Rather than spend their hard earned money on unaffordable financial fees, individuals could turn to a Post Office Bank to maintain no or low cost basic checking accounts, low interest loans, and a reasonable interest rate for savings. Such an option would ensure that unaffordable banking fees are avoided and that individuals who need access to basic financial services have the ability to receive them.

What obstacles do you think would prevent a Post Office banking system from becoming a reality in the United States?

Postal Network Still Relevant in Modern World

World Post Day 2

This past Wednesday, World Post Day was celebrated around the world. As part of his message during the annual celebration, Universal Postal Union Director Bishar Hussein stressed the relevance of the postal network in the modern world.

“Posts remain important facilitators of national and international trade in this constantly evolving world,” said Hussein. “The postal network, with more than 600,000 post offices, remains the largest physical network on the planet and a fundamental infrastructure for large segments of the economy.”

He also stressed the importance of the online shopping revolution in the evolution of the postal network.

“As ecommerce grows, postal services are positioning themselves as the delivery service of choice for goods ordered online,” said Hussein.

Hussein also advocated the expansion of financial services at post offices, stating that offering such services in locations where traditional banking may not be widely available would help ensure access to the system by all who need it.

More Pain Than Gain for Digital Statements

More pain than gain

There are some who might say digital versions of financial, utility, and other monthly statements are superior to mailed versions. Digital statements are accessible on any computer, printable on demand, and securely stored on a company website. While these might be perceived as valuable benefits, their value against the mailed version is no contest.

Accessing a statement from a company website involves recalling a password, sifting through various menu options, and downloading it onto a personal computer. Retrieving that same statement in the mail involves pulling an envelope out of a box and opening it.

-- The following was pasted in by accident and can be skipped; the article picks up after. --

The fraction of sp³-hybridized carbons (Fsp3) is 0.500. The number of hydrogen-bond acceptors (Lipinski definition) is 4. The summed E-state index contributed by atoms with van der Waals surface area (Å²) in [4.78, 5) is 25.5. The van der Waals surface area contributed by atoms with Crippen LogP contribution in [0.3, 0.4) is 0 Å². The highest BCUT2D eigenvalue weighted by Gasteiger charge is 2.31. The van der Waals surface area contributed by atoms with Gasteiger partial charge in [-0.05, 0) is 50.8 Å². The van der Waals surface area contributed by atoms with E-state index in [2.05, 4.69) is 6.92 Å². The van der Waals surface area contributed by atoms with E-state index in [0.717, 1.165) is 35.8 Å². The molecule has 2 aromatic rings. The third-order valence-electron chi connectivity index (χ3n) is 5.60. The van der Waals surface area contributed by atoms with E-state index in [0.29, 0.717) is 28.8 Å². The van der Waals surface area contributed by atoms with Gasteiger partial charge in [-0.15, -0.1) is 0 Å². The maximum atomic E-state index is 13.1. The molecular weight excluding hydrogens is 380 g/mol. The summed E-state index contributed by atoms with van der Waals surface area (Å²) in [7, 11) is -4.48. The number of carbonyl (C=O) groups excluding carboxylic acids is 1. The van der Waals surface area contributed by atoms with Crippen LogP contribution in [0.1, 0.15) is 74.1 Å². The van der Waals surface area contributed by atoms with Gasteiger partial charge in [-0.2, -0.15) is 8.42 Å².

Keeping a copy of a mailed document requires dropping it in a filing cabinet or other storage area. Retaining a copy from a digital source requires printing out a copy before storage.

Storing mailed documents in a filing cabinet can be retained for as long as an individual likes. A company website doesn’t keep statements available indefinitely, and will often purge older documents after a certain length of time.

With the many positive benefits mailed statements have over digital versions, the advantages speak for themselves.

Swiss Post to Spin Off Bank

Swiss Post to Spin Off Bank

PostFinance, the banking arm of Swiss Post, may soon be spinning off from its parent company in the summer of 2013. However, independence from the Post won’t place it on the same playing field with other banks in the industry, as certain restrictions still apply.

When PostFinance begins life as its own separate entity, Swiss Post will still, technically, own it. The Post will own all shares of the financial institution when it ventures out on its own. This places ownership of the bank squarely in the hands of the Swiss government, as they own the Post Office.

As a state owned entity, PostFinance will continue to be subject to restrictions that prevent it from engaging in certain competitive activities that could take business away from existing banks. This limitation is welcome news to competing banks, but that insulation may not last indefinitely.

Currently, PostFinance is prohibited from issuing loans. Considered a major revenue source for other banks, the postal bank must direct customers seeking loans to other financial institutions. This lucrative business has seen an uptick in demand as the country recovers from the recent financial crisis. When PostFinance shares eventually transfer into the hands of the public, the rules that limit its growth as a state-owned organization have the potential of being removed. If that were to happen, an unshackled PostFinance could prove a worthy competitor in the business and mortgage loan market.